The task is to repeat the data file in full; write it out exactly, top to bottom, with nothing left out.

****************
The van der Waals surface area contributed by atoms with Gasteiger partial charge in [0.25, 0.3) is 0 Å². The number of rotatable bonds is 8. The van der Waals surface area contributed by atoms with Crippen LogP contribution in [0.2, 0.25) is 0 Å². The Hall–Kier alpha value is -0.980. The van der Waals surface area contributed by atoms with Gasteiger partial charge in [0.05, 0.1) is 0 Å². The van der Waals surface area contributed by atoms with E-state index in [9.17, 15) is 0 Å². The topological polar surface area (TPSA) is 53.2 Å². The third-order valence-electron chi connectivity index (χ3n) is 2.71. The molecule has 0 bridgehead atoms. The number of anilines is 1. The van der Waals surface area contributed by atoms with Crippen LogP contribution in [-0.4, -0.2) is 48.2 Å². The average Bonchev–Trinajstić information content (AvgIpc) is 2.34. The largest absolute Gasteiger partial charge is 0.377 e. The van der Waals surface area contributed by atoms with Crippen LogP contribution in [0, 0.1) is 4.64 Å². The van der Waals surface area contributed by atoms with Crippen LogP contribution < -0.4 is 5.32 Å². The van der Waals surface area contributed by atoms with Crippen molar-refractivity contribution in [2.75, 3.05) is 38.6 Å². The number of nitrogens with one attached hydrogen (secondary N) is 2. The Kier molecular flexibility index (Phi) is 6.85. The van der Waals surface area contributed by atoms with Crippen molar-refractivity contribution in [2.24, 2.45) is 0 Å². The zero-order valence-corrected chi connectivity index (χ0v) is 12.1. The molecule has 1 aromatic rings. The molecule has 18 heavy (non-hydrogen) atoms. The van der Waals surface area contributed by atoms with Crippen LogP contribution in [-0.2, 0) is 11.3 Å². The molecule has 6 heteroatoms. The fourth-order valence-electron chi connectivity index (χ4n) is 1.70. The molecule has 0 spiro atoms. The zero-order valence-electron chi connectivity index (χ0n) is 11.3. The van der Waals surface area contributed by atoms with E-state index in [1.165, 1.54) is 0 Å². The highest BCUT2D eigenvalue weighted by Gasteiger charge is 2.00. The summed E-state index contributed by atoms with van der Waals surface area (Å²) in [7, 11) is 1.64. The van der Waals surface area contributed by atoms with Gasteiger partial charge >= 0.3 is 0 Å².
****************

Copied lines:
The van der Waals surface area contributed by atoms with Gasteiger partial charge in [0.25, 0.3) is 0 Å². The number of rotatable bonds is 8. The van der Waals surface area contributed by atoms with Crippen LogP contribution in [0.2, 0.25) is 0 Å². The Hall–Kier alpha value is -0.980. The van der Waals surface area contributed by atoms with Gasteiger partial charge in [0.05, 0.1) is 0 Å². The van der Waals surface area contributed by atoms with E-state index in [9.17, 15) is 0 Å². The topological polar surface area (TPSA) is 53.2 Å². The third-order valence-electron chi connectivity index (χ3n) is 2.71. The molecule has 0 bridgehead atoms. The number of anilines is 1. The van der Waals surface area contributed by atoms with Crippen LogP contribution in [-0.4, -0.2) is 48.2 Å². The average Bonchev–Trinajstić information content (AvgIpc) is 2.34. The largest absolute Gasteiger partial charge is 0.377 e. The van der Waals surface area contributed by atoms with Crippen LogP contribution in [0, 0.1) is 4.64 Å². The van der Waals surface area contributed by atoms with Crippen LogP contribution < -0.4 is 5.32 Å². The van der Waals surface area contributed by atoms with Crippen molar-refractivity contribution in [2.75, 3.05) is 38.6 Å². The number of nitrogens with one attached hydrogen (secondary N) is 2. The Kier molecular flexibility index (Phi) is 6.85. The van der Waals surface area contributed by atoms with Crippen molar-refractivity contribution in [2.24, 2.45) is 0 Å². The zero-order valence-corrected chi connectivity index (χ0v) is 12.1. The molecule has 1 aromatic rings. The molecule has 18 heavy (non-hydrogen) atoms. The van der Waals surface area contributed by atoms with Crippen LogP contribution in [-0.2, 0) is 11.3 Å². The molecule has 6 heteroatoms. The fourth-order valence-electron chi connectivity index (χ4n) is 1.70. The molecule has 0 spiro atoms. The zero-order valence-electron chi connectivity index (χ0n) is 11.3. The van der Waals surface area contributed by atoms with E-state index in [1.165, 1.54) is 0 Å². The highest BCUT2D eigenvalue weighted by Gasteiger charge is 2.00. The summed E-state index contributed by atoms with van der Waals surface area (Å²) in [7, 11) is 1.64. The van der Waals surface area contributed by atoms with Gasteiger partial charge >= 0.3 is 0 Å².